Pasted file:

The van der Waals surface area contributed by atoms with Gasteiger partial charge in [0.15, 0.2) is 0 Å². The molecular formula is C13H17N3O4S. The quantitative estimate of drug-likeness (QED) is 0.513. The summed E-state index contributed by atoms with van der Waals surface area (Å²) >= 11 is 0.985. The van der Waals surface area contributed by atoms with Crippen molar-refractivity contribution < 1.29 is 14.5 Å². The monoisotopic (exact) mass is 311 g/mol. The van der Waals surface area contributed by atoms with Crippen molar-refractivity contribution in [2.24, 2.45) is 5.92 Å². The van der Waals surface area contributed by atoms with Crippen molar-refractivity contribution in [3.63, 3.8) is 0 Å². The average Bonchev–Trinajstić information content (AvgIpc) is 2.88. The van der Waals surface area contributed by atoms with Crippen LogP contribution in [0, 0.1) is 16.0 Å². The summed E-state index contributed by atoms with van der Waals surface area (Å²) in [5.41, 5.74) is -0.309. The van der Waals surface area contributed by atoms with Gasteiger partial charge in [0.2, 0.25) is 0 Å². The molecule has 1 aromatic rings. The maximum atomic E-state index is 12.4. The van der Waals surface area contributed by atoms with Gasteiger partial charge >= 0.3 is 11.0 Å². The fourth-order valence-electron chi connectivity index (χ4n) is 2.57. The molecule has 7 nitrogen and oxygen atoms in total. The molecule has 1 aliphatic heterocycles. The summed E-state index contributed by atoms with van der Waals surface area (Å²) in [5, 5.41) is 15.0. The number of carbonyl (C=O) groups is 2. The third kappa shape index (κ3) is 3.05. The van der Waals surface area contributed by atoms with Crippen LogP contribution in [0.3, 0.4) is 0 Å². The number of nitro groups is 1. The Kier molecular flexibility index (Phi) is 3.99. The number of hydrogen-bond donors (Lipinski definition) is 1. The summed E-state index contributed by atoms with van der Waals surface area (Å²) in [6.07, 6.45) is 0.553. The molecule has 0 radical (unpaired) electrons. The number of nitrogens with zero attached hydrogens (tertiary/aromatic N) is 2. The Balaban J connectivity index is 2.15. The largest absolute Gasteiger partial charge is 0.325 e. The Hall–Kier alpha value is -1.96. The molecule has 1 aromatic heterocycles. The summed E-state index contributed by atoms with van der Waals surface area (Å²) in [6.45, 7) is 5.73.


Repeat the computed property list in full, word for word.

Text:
The van der Waals surface area contributed by atoms with Gasteiger partial charge in [0.15, 0.2) is 0 Å². The molecular formula is C13H17N3O4S. The quantitative estimate of drug-likeness (QED) is 0.513. The summed E-state index contributed by atoms with van der Waals surface area (Å²) >= 11 is 0.985. The van der Waals surface area contributed by atoms with Crippen molar-refractivity contribution < 1.29 is 14.5 Å². The monoisotopic (exact) mass is 311 g/mol. The van der Waals surface area contributed by atoms with Crippen molar-refractivity contribution in [2.24, 2.45) is 5.92 Å². The van der Waals surface area contributed by atoms with Crippen molar-refractivity contribution in [3.63, 3.8) is 0 Å². The average Bonchev–Trinajstić information content (AvgIpc) is 2.88. The van der Waals surface area contributed by atoms with Crippen LogP contribution in [0, 0.1) is 16.0 Å². The summed E-state index contributed by atoms with van der Waals surface area (Å²) in [5.41, 5.74) is -0.309. The van der Waals surface area contributed by atoms with Gasteiger partial charge in [0.2, 0.25) is 0 Å². The molecule has 1 aromatic rings. The maximum atomic E-state index is 12.4. The van der Waals surface area contributed by atoms with Gasteiger partial charge >= 0.3 is 11.0 Å². The fourth-order valence-electron chi connectivity index (χ4n) is 2.57. The molecule has 7 nitrogen and oxygen atoms in total. The molecule has 1 aliphatic heterocycles. The summed E-state index contributed by atoms with van der Waals surface area (Å²) in [5, 5.41) is 15.0. The number of carbonyl (C=O) groups is 2. The third kappa shape index (κ3) is 3.05. The van der Waals surface area contributed by atoms with Crippen LogP contribution in [0.3, 0.4) is 0 Å². The number of nitro groups is 1. The Kier molecular flexibility index (Phi) is 3.99. The number of hydrogen-bond donors (Lipinski definition) is 1. The summed E-state index contributed by atoms with van der Waals surface area (Å²) in [6.07, 6.45) is 0.553. The molecule has 0 radical (unpaired) electrons. The number of nitrogens with zero attached hydrogens (tertiary/aromatic N) is 2. The Balaban J connectivity index is 2.15. The largest absolute Gasteiger partial charge is 0.325 e. The Hall–Kier alpha value is -1.96. The molecule has 1 aromatic heterocycles. The summed E-state index contributed by atoms with van der Waals surface area (Å²) in [6.45, 7) is 5.73.